Viking aeroshell (left) and Mars 1984 aeroshell. Image credit: Martin Marietta.
The Shuttle Orbiters would each deploy a spacecraft/IUS combination from its payload bay, then would maneuver away before IUS first-stage ignition. The MSWG calculated that the IUS would be capable of placing 5385 kilograms on course for Mars on 2 January 1984, near the middle of a launch opportunity spanning 28 days.

The twin Mars 1984 spacecraft would reach Mars from 14 to 26 days apart between 25 September and 18 October 1984, after voyages lasting a little more than nine months. Each would perform a final course-correction rocket burn using attitude control thrusters a few days before planned Mars Orbit Insertion (MOI). Their penetrators would separate two days before MOI and fire small solid-propellant rocket motors to steer toward their target impact sites on Mars. The motors would then separate from the penetrators.

During MOI, each spacecraft would fire a solid-propellant braking rocket motor, then the orbiter's liquid-propellant maneuvering engine would ignite to place it into a 500-by-112,000-kilometer "holding" orbit with a five-day period. Spacecraft #1's orbit would be near-polar, while spacecraft #2 would enter an orbit tilted from 30° to 50° relative to the martian equator. MOI completed, flight controllers would turn the orbiter's cameras toward Mars to assess weather conditions ahead of lander separation.

The Bendix Mars penetrator was designed to enter the martian atmosphere directly from an interplanetary trajectory and embed itself in solid rock. A = radio antenna; B = meteorology package and magnetometer; C = isotope heater; D = aft body electronics; E = Aft body/fore body separation plane; F = cable linking aft body and fore body; G = accelerometer and neutron detector; H = fore body electronics; I = drill assembly; J = sampling drill bit; K = geochemical analysis package; L = seismometer; M = batteries; N = radioisotope thermal generator. Image credit: Bendix Corporation.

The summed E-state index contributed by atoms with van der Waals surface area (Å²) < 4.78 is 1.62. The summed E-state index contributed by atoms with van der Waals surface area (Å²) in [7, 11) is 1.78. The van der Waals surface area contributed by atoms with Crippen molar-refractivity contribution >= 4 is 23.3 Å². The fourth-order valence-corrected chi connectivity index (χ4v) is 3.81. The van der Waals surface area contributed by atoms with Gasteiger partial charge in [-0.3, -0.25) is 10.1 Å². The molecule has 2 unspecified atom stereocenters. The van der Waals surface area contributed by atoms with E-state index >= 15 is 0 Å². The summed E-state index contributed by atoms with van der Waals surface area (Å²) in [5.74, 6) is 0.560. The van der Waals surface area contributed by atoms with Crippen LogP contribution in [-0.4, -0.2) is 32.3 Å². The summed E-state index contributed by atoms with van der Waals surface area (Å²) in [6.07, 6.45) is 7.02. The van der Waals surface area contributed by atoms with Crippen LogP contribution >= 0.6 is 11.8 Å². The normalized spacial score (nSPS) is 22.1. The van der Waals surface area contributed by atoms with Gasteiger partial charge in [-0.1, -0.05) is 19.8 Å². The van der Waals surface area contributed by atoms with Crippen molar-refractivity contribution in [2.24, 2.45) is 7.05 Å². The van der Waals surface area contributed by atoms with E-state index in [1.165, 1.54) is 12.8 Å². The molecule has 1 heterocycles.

At about the time the twin spacecraft entered their respective holding orbits, the six penetrators would impact at widely scattered points. Each would split at impact into two parts linked by a cable. The aft body, which would include a weather station and an antenna for transmitting data to the orbiters, would protrude from the martian surface after impact. The fore body would include a drill for sampling the martian subsurface and a seismometer. According to the MSWG, penetrators were "the only economic means" of establishing a Mars-wide sensor network. Establishing a network of widely scattered seismometers was considered vital for charting the planet's interior structure.

After several months in holding orbit, spacecraft #2 would move to a 300-by-33,700-kilometer "magneto orbit," where it would explore Mars's magnetospheric bow wave and tail. It would then maneuver to a 500-by-33,500-kilometer "landing orbit" with a period of one martian day (24.6 hours). During a one-month landing site certification period, scientists and engineers would closely inspect orbiter images of the candidate landing site. Spacecraft #1, meanwhile, would proceed directly from holding orbit to landing orbit.

The Mars 1984 landing system for delivering the Mars 1984 rover to the surface would include five main parts. 1= top bioshield for protecting the sterilized lander and rover from contamination; 2 =  top aeroshell for protecting the lander from reentry heating; 3 = folded lander (rover not displayed); 4 = bottom aeroshell with attitude control/deorbit thrusters and propellant tanks; 5 = bottom bioshield/heat shield. Landing would occur as follows: the top bioshield would be left behind on the Mars 1984 orbiter as the rest of the lander moved away; motors on the bottom aeroshell would ignite to deorbit the lander; following reentry, the top aeroshell would deploy a single large parachute; the bottom aeroshell/heat shield would fall away; and, finally, the lander would fall free of the top aeroshell and ignite its landing motors for terminal descent. Image credit: Martin Marietta.